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Author Bullough, J.D.; Skinner, N.P. url  doi
openurl 
  Title Real-World Demonstrations of Novel Pedestrian Crosswalk Lighting Type Journal Article
  Year 2017 Publication Transportation Research Record: Journal of the Transportation Research Board Abbreviated Journal Transportation Research Record: Journal of the Transportation Research Board  
  Volume 2661 Issue Pages 62-68  
  Keywords Lighting; Public Safety; Planning  
  Abstract Outdoor urban pedestrian lighting serves multiple purposes and should do so in the most efficient and economic manner. An important purpose of outdoor urban pedestrian lighting is to support the safety of pedestrians, particularly those who interact with adjacent vehicle traffic, while enhancing pedestrians’ perceptions of personal safety and security. A review of published literature, as well as the demonstration activities summarized, indicates the potential for bollard-level crosswalk lighting to enhance pedestrian visibility and to improve safety at crosswalks, particularly at locations where the presence of a crosswalk might not be expected by approaching drivers. Such locations include midblock crossings, roundabouts, and locations near schools and other public venues that might experience high levels of pedestrian traffic at sporadic or unexpected times.  
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  ISSN 0361-1981 ISBN Medium  
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  Notes Approved no  
  Call Number LoNNe @ kyba @ Serial 1723  
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Author Haans, A.; van Osch, T.H.J.; de Kort, Y.A.W. url  openurl
  Title Dynamic Road Lighting and Perceived Personal Safety of Pedestrians. Type Journal Article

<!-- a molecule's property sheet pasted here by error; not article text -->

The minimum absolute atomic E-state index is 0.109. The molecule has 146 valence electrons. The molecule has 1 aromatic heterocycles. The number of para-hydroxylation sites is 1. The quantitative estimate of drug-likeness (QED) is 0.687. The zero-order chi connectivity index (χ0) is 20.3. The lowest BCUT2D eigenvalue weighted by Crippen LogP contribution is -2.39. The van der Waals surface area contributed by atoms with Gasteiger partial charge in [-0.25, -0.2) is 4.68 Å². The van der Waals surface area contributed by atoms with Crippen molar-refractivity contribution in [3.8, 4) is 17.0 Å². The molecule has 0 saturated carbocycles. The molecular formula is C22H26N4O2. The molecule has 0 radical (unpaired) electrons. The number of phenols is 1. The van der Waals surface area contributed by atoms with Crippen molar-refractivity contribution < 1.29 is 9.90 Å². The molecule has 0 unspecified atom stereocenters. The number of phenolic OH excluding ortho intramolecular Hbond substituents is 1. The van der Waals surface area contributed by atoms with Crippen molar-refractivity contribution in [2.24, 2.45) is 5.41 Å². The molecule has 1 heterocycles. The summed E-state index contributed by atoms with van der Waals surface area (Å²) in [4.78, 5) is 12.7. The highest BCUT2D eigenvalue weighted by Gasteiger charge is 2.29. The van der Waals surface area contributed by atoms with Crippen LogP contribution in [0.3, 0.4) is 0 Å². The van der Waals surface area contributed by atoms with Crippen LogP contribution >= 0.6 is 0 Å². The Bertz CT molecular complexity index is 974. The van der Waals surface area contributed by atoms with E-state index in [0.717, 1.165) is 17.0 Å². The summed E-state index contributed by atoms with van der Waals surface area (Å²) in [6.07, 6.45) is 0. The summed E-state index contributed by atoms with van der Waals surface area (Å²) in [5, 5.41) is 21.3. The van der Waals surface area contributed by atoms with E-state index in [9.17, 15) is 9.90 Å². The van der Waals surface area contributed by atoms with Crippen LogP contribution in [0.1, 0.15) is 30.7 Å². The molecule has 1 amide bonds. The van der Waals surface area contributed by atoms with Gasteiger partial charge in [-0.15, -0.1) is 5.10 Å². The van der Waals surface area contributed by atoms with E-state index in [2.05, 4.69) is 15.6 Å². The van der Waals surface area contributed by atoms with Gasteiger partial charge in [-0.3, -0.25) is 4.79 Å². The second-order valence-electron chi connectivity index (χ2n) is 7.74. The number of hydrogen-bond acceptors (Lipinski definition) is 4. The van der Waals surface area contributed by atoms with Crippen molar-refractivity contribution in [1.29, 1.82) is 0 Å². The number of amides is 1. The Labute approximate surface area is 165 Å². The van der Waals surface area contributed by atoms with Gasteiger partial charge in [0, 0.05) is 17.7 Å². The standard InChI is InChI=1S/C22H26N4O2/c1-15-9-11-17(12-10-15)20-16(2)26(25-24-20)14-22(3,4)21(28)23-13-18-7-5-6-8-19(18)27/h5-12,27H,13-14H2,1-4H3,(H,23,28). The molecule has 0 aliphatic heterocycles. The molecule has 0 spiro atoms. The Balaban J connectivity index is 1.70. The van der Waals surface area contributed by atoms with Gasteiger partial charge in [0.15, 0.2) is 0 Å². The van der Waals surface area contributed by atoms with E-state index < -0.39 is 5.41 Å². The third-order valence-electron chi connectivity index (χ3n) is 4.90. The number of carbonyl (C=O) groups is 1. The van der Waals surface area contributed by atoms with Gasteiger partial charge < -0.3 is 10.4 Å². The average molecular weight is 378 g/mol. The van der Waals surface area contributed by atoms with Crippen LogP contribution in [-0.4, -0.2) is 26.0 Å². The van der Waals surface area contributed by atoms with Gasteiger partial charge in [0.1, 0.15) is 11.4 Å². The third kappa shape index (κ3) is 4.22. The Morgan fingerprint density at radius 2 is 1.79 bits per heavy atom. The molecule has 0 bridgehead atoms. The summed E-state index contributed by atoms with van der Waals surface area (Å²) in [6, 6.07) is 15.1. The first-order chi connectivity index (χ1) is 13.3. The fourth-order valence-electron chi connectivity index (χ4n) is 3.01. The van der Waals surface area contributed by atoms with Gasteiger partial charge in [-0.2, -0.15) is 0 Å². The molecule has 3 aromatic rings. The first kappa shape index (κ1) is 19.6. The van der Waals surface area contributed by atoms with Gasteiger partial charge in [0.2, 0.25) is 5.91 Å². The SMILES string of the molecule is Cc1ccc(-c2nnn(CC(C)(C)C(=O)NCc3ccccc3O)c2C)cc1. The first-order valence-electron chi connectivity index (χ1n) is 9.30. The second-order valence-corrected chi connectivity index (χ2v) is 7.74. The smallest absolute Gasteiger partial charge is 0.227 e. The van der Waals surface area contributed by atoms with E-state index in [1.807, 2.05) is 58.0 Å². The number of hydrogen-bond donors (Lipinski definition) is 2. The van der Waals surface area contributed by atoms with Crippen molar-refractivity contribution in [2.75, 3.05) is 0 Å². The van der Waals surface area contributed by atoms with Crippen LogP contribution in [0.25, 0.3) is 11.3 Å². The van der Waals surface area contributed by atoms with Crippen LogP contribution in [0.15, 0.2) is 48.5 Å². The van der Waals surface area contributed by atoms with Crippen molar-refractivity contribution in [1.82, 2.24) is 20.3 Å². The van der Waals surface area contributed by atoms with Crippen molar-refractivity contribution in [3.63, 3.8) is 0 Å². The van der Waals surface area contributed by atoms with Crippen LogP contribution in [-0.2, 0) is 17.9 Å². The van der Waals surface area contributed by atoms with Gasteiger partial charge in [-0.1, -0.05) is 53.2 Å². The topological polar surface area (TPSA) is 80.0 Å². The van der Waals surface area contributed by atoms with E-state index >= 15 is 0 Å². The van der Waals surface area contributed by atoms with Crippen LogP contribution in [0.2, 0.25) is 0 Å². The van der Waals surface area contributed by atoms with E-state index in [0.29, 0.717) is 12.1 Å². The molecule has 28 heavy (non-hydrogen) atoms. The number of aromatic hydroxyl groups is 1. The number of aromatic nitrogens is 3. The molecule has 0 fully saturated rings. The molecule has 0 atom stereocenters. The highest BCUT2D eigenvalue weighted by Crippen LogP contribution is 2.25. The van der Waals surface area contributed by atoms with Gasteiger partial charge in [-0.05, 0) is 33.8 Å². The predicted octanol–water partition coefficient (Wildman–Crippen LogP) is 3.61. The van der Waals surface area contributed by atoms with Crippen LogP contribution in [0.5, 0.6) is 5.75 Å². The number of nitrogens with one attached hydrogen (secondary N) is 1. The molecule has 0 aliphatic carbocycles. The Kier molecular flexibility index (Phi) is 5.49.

Year 2011 Publication In Street lighting, stress & safety. 9th Biennial Conference on Environmental Psychology. Eindhoven Abbreviated Journal  
  Volume Issue Pages 1  
  Keywords Safety  
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  Notes Approved no  
  Call Number LoNNe @ kagoburian @ Serial 1045  
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Author Rea, M.S.; Bullough, J.D.; Brons, M.S. url  openurl
  Title Spectral considerations for outdoor lighting: Designing for perceived scene brightness Type Journal Article
  Year 2014 Publication Lighting Research and Technology Abbreviated Journal Lighting Res. & Tech.  
  Volume 47 Issue 8 Pages 909-919  
  Keywords Public Safety; outdoor lighting; photopic; photopic illuminance; human vision; metrics; task lighting; parking lots  
  Abstract Photopic illuminance is the photometric metric used today for specifying parking lot lighting levels. The photopic luminous efficiency function does not represent the spectral sensitivity of the perceived scene brightness of parking lots. Sources with a greater proportion of short-wavelength radiation will be seen as brighter for the same photopic illuminance. Moreover, the psychological benefit of providing people with a sense of safety and security in a parking lot is better correlated with the perceived brightness of the parking lot than with its photopic illuminance. Because photopic illuminance is not predictive of the psychological benefit expected from the parking lot lighting system, electric energy will be unnecessarily wasted if specifications are based upon this metric. Specifying parking lot lighting with a benefit metric based upon perceived scene brightness could reduce electric power requirements as well as the amount of radiant energy reflecting from the pavement and escaping into the night sky. A method of equating brightness for different spectral power distributions is provided.